Ensuring Fair and Equal Distribution
Utilizing the California DCSS means that both parents are financially responsible for raising the child. Note that fair and equal does not necessarily mean a 50/50 split of expenses. If one parent has a greater earning capacity than the other one, then that is factored into the order. Both parents’ incomes are taken into consideration. If one parent does not work then minimum wage is usually assigned to ensure joint responsibility.

Benefits for the Non-Custodial Parent
The Department of Child Support Services also provides the non-custodial parent with financial protection. By establishing a record of payments through the state, there can never be any doubt as to whether or not the payment was made. This eliminates the risk of being taken back to court for claims of back child support or contempt for failing to pay as ordered.

Many non-custodial parents find themselves in this dilemma when the other parent files for any type of state assistance. A review of child support is automatically triggered and can result in garnished wages or other sanctions. Simply giving the other parent money on an as needed basis is not sufficient protection from action.

It is far better to ask the state to consider any significant monetary compensation paid in addition to child support. It may be possible to achieve a downward deviation of the order, depending on the amount contributed. Common situations in which this occurs include paying the premium on the child’s health insurance, housing payments, car insurance, or daycare expenses. Each situation is addressed individually.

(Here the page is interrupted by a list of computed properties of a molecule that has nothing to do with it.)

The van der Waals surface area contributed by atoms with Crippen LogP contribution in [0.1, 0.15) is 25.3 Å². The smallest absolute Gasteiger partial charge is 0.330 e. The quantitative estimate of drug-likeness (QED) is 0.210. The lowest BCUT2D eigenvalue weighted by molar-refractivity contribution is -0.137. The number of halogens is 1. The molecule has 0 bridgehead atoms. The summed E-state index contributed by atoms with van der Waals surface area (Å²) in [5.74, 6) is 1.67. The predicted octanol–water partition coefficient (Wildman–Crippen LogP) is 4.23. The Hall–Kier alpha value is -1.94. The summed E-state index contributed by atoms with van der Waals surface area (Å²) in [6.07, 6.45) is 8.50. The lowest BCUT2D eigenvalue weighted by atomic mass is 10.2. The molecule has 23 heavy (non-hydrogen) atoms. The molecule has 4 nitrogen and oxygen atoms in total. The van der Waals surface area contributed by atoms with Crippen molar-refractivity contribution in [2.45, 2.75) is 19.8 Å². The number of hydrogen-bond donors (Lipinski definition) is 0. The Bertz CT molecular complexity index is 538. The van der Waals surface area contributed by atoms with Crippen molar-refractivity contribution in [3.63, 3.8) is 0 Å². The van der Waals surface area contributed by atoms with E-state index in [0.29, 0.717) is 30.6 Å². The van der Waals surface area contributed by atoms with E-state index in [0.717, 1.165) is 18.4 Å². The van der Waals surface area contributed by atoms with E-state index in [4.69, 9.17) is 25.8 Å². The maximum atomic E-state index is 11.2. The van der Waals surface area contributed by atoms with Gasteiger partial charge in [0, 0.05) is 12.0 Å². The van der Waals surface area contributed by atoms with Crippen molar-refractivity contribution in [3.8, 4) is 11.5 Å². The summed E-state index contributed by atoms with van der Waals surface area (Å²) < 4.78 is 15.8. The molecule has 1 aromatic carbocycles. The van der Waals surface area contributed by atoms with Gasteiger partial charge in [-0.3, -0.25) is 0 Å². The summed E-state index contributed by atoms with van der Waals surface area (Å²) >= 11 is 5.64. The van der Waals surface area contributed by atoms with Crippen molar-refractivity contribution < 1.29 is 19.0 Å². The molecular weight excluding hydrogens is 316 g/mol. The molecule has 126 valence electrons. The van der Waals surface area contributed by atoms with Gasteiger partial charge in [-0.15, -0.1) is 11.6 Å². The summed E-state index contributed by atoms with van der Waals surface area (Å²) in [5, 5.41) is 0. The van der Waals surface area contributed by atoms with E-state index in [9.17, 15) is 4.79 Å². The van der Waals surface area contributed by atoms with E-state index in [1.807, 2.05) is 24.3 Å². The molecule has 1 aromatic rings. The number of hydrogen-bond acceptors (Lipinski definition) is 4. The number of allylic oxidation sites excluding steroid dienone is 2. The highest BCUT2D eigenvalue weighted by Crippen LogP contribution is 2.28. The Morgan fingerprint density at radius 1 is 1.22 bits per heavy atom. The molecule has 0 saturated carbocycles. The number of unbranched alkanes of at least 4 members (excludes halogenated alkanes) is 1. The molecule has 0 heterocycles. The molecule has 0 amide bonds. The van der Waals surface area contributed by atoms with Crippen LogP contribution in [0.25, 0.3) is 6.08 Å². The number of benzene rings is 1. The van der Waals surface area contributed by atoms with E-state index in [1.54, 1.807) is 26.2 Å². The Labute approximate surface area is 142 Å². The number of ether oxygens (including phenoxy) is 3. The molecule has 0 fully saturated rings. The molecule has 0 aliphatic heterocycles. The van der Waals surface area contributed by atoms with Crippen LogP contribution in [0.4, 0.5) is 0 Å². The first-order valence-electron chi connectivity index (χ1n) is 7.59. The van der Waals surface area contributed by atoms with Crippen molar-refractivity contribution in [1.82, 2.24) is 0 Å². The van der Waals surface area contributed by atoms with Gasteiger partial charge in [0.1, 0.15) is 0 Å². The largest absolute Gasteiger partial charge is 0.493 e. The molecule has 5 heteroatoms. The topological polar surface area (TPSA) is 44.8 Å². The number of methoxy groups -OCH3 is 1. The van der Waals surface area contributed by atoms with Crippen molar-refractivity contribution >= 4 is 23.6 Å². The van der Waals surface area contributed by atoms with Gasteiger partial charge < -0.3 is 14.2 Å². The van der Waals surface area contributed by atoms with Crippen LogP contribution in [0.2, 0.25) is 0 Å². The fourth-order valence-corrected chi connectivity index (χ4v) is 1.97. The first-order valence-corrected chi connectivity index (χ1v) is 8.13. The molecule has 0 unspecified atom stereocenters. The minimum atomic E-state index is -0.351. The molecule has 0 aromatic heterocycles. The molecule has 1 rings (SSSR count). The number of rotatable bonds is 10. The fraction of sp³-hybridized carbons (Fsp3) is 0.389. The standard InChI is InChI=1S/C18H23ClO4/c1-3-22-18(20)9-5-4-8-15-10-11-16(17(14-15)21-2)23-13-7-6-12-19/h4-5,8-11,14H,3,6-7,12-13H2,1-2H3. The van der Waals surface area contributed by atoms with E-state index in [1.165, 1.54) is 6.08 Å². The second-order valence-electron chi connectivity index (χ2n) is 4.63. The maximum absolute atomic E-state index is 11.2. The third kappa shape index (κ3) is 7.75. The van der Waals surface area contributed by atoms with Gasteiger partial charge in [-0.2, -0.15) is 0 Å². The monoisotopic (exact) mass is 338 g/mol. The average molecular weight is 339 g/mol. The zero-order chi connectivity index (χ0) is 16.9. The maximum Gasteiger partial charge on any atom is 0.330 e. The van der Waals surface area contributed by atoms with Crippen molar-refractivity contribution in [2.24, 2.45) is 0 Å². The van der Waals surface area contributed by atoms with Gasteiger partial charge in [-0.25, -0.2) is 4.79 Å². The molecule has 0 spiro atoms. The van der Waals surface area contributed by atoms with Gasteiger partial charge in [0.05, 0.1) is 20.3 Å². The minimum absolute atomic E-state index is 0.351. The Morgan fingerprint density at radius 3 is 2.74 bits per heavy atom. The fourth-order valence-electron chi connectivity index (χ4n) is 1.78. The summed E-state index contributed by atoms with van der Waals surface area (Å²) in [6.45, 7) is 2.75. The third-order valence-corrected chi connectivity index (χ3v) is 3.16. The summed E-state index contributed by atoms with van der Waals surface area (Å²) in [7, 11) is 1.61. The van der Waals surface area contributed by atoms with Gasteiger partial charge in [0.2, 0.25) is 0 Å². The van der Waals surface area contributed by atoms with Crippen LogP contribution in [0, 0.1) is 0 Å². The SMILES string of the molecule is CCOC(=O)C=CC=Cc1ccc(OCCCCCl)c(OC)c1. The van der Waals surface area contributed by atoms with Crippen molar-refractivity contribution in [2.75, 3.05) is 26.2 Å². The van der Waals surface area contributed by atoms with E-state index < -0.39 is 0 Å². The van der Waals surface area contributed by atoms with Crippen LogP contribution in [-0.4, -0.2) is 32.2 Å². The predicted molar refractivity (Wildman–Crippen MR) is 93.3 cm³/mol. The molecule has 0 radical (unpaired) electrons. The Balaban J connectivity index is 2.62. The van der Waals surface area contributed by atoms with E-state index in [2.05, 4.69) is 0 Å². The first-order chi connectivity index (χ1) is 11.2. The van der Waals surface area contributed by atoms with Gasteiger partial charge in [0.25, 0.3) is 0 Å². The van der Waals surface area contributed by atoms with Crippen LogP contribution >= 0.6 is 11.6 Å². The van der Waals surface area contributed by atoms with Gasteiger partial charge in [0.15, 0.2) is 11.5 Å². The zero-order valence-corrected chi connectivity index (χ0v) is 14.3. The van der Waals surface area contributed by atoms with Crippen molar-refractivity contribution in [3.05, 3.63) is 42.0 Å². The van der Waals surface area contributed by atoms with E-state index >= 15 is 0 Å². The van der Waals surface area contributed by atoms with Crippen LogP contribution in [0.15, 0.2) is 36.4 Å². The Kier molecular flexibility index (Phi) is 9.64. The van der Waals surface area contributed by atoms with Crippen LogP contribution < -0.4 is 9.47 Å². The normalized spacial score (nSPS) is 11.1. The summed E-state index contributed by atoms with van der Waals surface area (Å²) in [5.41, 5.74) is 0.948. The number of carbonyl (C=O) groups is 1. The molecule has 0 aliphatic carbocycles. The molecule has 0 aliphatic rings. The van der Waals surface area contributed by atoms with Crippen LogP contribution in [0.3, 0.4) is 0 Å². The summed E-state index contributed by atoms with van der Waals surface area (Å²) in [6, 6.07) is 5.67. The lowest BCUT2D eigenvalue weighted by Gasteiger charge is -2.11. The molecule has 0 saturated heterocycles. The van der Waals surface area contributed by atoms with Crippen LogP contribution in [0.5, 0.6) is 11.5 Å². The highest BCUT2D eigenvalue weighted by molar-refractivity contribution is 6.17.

For those who are behind on payments, the department can arrange payment plans and help reduce the burden of catching up. This may include forgiving a portion of the debt and obtaining court permission to modify the current order.

Benefit to Custodial Parents
The obvious benefit to custodial parents is the assurance of receiving regular, on time child support payments. In the event that the non-custodian can’t or won’t pay, the state has numerous resources available to advocate for the child. The law frowns on financially irresponsible parents who are not willing to pay child support.

In addition to garnishing wages and withholding income tax returns, a parent in arrears can have their driver’s license revoked, be denied a passport, and could potentially face jail time. Other penalties are denial of boating or fishing licenses and liens on personal property.

In certain circumstances, the custodial parent may become indebted to the state if they receive financial assistance and fail to cooperate with child support collection efforts. The Temporary Assistance for Needy Families, or TANF, program can withhold up to 25 percent of benefits or require repayment of funds. Utilizing the California DCSS Disbursement system ensures compliance with other welfare programs.

The California DCSS Disbursement program is set up to benefit both custodial and non-custodial parents alike. The agency can assist regardless of the current status of the case and even if the non- custodial parent lives in another state. By ensuring that child support needs are met, children benefit by having available resources to provide for their care.